DescriptionThe year is 2142. The player takes control of Conrad B. Hart, a man who has lost his memory. After barely escaping from hostile aliens, Conrad's bike crashes on an unknown planet. Conrad finds himself in the jungle, and from that moment on his quest for survival and his lost identity begins.
Flashback: The Quest for Identity incorporates elements of platforming, shooting, and problem-solving. The game can be described as a "cinematic platformer" (commonly referred to as Prince of Persia-style), following a design philosophy that was also manifested in Delphine Software's previous work, Another World. Compared to that game, Flashback focuses more on platforming and exploration of large levels.
While a large bulk of the gameplay is dedicated to running, jumping, and shooting enemies, there is also a considerable exploration element in the game, as well as some puzzle-solving. The player navigates Conrad through platform structures, performing various moves. It is possible to simply jump or do a longer run-and-jump, run, climb, hang off ledges, and pick up objects lying on the ground.
To defend himself, Conrad can shoot enemies with his gun and also use various objects (such as stones) to harm or distract them. Crouching and rolling are possible (and often essential) moves that can be executed during combat. The gun has unlimited ammunition; however, shields that Conrad uses to protect himself from attacks are depleted when he is hit and can be recharged at special stations. Though most environments in the game are hostile, there are a few locations that are devoid of enemies. The player is usually required to talk to characters, gather information, and complete tasks in an adventure-like fashion in these areas.
Most of the versions utilize cutscenes with polygonal vector graphics. The CD versions replace those with pre-rendered 3D animations. The Sega CD version also features voice-overs.
- "פלאשבק: זיכרון גורלי" -- Hebrew spelling
- "Flashback (Enhanced CD-ROM)" -- Macintosh CD-ROM title
- "Flashback" -- In-game title
- "フラッシュバック" -- Japanese spelling
Part of the Following Groups
- Flashback series
- Game Center CX challenge games
- Games made into comics
- Genre: Cinematic Platformer
- Theme: Amnesia
|Sega Force||Genesis||Jul 08, 1993||96 out of 100||96|
|ASM (Aktueller Software Markt)||Genesis||Aug, 1993||11 out of 12||92|
|Electronic Gaming Monthly (EGM)||Genesis||May, 1993||35 out of 40||88|
|Mega Fun||Genesis||May, 1993||87 out of 100||87|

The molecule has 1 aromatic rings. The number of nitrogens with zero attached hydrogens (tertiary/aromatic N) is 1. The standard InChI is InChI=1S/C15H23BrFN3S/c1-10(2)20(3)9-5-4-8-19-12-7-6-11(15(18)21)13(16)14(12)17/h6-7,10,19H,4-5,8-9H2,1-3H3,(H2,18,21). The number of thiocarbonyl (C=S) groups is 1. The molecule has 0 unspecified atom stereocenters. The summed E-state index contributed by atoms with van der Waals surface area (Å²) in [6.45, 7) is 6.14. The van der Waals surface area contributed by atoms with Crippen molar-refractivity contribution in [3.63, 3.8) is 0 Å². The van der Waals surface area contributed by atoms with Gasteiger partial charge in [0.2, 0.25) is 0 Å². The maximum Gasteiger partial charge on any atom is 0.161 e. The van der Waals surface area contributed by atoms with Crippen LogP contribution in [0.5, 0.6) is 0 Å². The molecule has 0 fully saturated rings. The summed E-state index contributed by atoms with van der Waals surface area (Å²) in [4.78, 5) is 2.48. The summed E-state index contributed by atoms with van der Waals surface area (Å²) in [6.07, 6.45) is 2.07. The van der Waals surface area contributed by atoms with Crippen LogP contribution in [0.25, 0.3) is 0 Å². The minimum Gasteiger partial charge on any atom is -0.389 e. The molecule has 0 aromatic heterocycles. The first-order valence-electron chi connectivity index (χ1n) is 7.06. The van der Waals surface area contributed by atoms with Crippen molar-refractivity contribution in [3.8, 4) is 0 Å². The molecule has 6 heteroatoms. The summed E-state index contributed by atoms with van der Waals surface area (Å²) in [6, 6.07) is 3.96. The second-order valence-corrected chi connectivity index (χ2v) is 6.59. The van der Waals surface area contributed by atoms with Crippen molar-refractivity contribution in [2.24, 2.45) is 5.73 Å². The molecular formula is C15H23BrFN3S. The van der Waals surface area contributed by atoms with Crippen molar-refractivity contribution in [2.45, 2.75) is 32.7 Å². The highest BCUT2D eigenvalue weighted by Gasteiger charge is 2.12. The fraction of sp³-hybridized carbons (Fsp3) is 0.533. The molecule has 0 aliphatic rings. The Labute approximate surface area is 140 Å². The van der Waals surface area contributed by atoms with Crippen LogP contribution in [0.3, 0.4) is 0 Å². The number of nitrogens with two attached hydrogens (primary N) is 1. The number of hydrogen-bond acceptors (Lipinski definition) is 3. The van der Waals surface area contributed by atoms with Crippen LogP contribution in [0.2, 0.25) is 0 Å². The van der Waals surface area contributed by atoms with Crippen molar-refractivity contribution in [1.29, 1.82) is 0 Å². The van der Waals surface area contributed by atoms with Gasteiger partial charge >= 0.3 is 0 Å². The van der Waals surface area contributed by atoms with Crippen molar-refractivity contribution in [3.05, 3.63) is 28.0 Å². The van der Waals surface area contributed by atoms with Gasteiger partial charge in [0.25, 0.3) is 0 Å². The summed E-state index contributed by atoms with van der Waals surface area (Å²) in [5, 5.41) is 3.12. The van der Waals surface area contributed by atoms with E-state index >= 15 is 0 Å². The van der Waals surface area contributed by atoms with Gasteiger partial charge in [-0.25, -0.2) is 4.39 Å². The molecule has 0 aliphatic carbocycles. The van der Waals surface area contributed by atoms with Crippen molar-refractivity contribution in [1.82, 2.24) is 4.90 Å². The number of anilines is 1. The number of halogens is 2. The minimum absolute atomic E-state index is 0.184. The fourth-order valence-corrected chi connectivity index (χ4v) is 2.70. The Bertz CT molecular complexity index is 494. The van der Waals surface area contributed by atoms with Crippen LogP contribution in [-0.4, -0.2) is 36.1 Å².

|The Video Game Critic||SEGA CD||Jun 02, 2012||B+||83|
|All Game Guide||SEGA CD||1998||80|
|Just Games Retro||Jaguar||Apr 04, 2009||80|
|Jeuxvideo.com||Genesis||Jun 04, 2009||16 out of 20||80|
|Retro Archives||PC-98||Feb 03, 2022||15.5 out of 20||78|
|Amiga Games||Amiga||Mar, 1993||78 out of 100||78|
|Topic||# Posts||Last Post|
|HELP!!_Flashback:Can't do fourth mission||2||beetle120 (2419)
Aug 25, 2009
1001 Video GamesFlashback appears in the book 1001 Video Games You Must Play Before You Die by General Editor Tony Mott.
Release variationsA bargain bin CD-ROM version of the game was released with new cinematic sequences. This version of the game came only in a jewel case (no box).
TechnologyOne of the materials in the box of Flashback is a coupon for a rebate on a Gravis Gamepad and a note to "try Gravis' Ultrasound 16-bit sound card." This is ironic because, amongst Gravis Ultrasound enthusiasts, Flashback is notorious for being incompatible with the GUS.
Programmers might be interested in the fact that Flashback is one of very few games that used a screen mode with a width of 256 pixels. This implies that the address of a pixel on the screen could be comfortably stored in a 16-bit register, say AX. The X-coordinate could then be manipulated through AL, and the Y-coordinate through AH. This might have contributed somewhat to Flashback's impressively fluent animations.
- Amiga Joker
- Issue 02/1994 – Best Genre Mix in 1993 (Readers' Vote)
- Electronic Gaming Monthly
- May 1993 (Issue 46) - Game of the Month (Genesis version)
- Issue #4 - #10 in the "Top 100 Video Games of All-Time" list
- 1993 (Vol. 6, Issue 2) - Action/Adventure Game of the Year (Genesis version)
- Retro Gamer
- September 2004 (Issue #8) – #65 Best Game Of All Time (Readers' Vote)
- Issue #37 - #15 in the "Top 25 Platformers of All Time" poll
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